iFixit Advocates for Strengthened Right to Repair Regulations with FTC

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Fixing an iPhone

Repair outfit iFixit and the Public Interest Research Group have asked the FTC to introduce new Right to Repair rules that could make it easier for device owners to fix broken hardware themselves.

iFixit and PIRG submitted a petition to the Federal Trade Commission on Tuesday, asking for the creation of rules to maintain the public has the ability to repair hardware, or the so-called “Right to Repair.”

In a blog post outlining the reasoning, iFixit explains that it’s petitioning the FTC because it is the strongest organization of consumer protection, and because it needs to update its rules.

The FTC has performed a number of actions to help further the Right to Repair movement, including investigations into the matter that resulted in the Nixing the Fix report of 2021. At the time, the FTC found there was “scant evidence to support manufacturers’ justifications for repair restrictions.

Following a call by President Biden in 2021 to do more to enforce rules on the right to repair, the FTC went after a number of companies the following year. Harley-Davidson, Weber, and Westinghouse included language in their manuals saying customers must use manufacturers’ own repair services, which goes against a law from 1975 that made it illegal to void a warranty for independent repairs.

“But, the FTC can only take action on something if they’ve got relevant rules in place,” explains iFixit. “And a lot of the things that manufacturers are doing to block repair are new enough that the FTC never ruled against those things before.”

Examples given by iFixit of such techniques are seemingly Apple-specific, including the use of proprietary screws like Pentalobe screws, as well as Apple’s parts pairing system that effectively blocks repairs without Apple’s intervention.

The New Rules

The FTC petition wants the regulator to “engage in a rulemaking process to create new Right to Repair rules to deal with these new blocks that manufacturers have put in place.”

The list of suggested rules include ensuring “consumable components ought to be replaceable and readily available throughout a product’s usable lifespan,” with commonly broken parts handled in the same way. Consumers should also be allowed to choose to take damaged products to a repair shop of their choice or fix it themselves.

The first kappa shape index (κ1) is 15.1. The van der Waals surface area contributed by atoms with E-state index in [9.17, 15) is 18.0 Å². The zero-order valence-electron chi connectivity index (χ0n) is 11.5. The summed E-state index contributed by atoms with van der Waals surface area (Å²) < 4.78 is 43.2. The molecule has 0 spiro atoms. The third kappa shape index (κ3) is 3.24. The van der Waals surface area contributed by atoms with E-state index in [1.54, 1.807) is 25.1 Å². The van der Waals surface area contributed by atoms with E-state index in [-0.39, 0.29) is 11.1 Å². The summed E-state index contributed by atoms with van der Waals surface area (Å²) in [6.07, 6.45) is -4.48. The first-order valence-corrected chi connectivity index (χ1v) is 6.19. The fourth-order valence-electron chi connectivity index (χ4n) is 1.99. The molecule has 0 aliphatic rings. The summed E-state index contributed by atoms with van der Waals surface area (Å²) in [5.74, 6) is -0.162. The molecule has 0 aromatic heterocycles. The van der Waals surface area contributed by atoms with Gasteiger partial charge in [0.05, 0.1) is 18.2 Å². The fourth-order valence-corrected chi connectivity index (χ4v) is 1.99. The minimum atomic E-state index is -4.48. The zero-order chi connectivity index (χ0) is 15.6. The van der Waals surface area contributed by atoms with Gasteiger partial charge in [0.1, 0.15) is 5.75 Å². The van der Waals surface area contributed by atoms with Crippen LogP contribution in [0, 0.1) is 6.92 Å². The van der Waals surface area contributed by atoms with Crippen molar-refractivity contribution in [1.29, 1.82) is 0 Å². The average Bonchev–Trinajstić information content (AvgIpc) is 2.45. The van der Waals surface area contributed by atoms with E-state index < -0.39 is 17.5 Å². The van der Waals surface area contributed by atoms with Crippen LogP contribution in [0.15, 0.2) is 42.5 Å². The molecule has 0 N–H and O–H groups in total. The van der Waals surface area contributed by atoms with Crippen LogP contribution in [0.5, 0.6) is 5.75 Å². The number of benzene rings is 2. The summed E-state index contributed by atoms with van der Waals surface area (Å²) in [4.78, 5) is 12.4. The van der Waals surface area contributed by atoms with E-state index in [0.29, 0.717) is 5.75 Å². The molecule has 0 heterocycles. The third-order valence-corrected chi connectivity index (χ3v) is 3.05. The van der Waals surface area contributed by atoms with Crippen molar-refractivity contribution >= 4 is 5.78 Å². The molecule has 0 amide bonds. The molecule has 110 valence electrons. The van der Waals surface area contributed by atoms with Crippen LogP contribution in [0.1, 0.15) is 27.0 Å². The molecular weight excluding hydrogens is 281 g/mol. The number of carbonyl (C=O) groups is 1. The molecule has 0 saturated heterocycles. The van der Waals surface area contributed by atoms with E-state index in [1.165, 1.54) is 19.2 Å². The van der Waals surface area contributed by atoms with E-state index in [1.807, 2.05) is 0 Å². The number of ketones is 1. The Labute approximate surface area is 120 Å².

In cases where manufacturers stop supporting a product, key functions “ought to remain intact,” and the hardware should remain repairable by independent repair shops, the petition adds. Those repair should also should not be “required to report customers’ personally identifiable information to the manufacturer.”

Going against parts pairing, one line states “Identical components from two identical devices ought to be interchangeable without manufacturer intervention.

There is also the suggestion that a repairability scoring system gets created for appliances, administered by the Energy Guide program, which could be placed on the yellow Energy Guide stickers applied to some appliances.

“We live in a world surrounded by things that should last and be fixable, but instead, end up thrown away too soon,” according to PIRG Right to Repair campaign director Nathan Proctor. “As the FTC and others have noted, that drains our wallets, fuels an electronic waste crisis and undermines local repair shop businesses. The FTC clearly plays a role in fixing these problems, allowing us to fix our modern devices.”

While there is a chance the FTC will respond positively to the petition, it could take the regulator years for any action to become useful to the public. It could be “a few years” before results come to light, iFixit admits.

An anti-Apple petition

The petition doesn’t specify Apple directly, but its inclusion of fighting parts pairing and the availability of components have been a problem for the movement’s dealings with the iPhone maker.

Apple has frequently been the target of complaints from iFixit, as well as third-party iPhone repair shops, citing delays in parts processing and steep costs.

For its part, Apple has made some changes in how it operates to make repairs easier to undertake. It has launched self-service repair programs, voiced support for a California right-to-repair bill, and has insisted its part and documentation availability will widen soon.

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